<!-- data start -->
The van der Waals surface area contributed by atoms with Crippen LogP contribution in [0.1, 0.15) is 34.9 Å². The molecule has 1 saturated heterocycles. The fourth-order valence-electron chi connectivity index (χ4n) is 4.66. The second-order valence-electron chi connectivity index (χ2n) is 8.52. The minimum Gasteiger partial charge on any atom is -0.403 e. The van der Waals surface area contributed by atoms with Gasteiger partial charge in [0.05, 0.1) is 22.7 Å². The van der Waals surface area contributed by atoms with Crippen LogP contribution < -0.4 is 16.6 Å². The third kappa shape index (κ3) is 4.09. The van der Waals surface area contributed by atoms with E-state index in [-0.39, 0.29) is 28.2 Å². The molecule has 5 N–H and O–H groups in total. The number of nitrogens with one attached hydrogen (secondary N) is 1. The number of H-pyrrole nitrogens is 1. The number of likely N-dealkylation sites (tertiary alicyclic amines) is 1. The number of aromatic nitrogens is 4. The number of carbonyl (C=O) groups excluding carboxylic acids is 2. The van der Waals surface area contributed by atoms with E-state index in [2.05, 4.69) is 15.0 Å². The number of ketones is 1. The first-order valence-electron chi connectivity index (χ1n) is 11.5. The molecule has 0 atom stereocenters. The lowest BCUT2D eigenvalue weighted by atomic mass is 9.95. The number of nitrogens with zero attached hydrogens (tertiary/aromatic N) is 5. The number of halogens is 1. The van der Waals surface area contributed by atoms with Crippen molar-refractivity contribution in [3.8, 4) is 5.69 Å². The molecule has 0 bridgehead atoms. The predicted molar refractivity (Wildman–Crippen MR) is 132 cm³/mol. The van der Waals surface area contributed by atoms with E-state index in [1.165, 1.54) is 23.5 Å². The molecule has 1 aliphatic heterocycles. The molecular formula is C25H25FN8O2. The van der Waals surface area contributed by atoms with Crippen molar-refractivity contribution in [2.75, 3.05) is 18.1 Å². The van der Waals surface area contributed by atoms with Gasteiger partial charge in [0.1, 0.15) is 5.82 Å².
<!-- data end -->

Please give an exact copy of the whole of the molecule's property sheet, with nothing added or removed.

The van der Waals surface area contributed by atoms with Crippen LogP contribution in [0.1, 0.15) is 34.9 Å². The molecule has 1 saturated heterocycles. The fourth-order valence-electron chi connectivity index (χ4n) is 4.66. The second-order valence-electron chi connectivity index (χ2n) is 8.52. The minimum Gasteiger partial charge on any atom is -0.403 e. The van der Waals surface area contributed by atoms with Gasteiger partial charge in [0.05, 0.1) is 22.7 Å². The van der Waals surface area contributed by atoms with Crippen LogP contribution < -0.4 is 16.6 Å². The third kappa shape index (κ3) is 4.09. The van der Waals surface area contributed by atoms with E-state index in [-0.39, 0.29) is 28.2 Å². The molecule has 5 N–H and O–H groups in total. The number of nitrogens with one attached hydrogen (secondary N) is 1. The number of H-pyrrole nitrogens is 1. The number of likely N-dealkylation sites (tertiary alicyclic amines) is 1. The number of aromatic nitrogens is 4. The number of carbonyl (C=O) groups excluding carboxylic acids is 2. The van der Waals surface area contributed by atoms with E-state index in [2.05, 4.69) is 15.0 Å². The number of ketones is 1. The first-order valence-electron chi connectivity index (χ1n) is 11.5. The molecule has 0 atom stereocenters. The lowest BCUT2D eigenvalue weighted by atomic mass is 9.95. The number of nitrogens with zero attached hydrogens (tertiary/aromatic N) is 5. The number of halogens is 1. The van der Waals surface area contributed by atoms with Crippen molar-refractivity contribution in [3.8, 4) is 5.69 Å². The molecule has 0 bridgehead atoms. The predicted molar refractivity (Wildman–Crippen MR) is 132 cm³/mol. The van der Waals surface area contributed by atoms with E-state index in [1.165, 1.54) is 23.5 Å². The molecule has 1 aliphatic heterocycles. The molecular formula is C25H25FN8O2. The van der Waals surface area contributed by atoms with Crippen molar-refractivity contribution in [2.75, 3.05) is 18.1 Å². The van der Waals surface area contributed by atoms with Gasteiger partial charge in [0.1, 0.15) is 5.82 Å².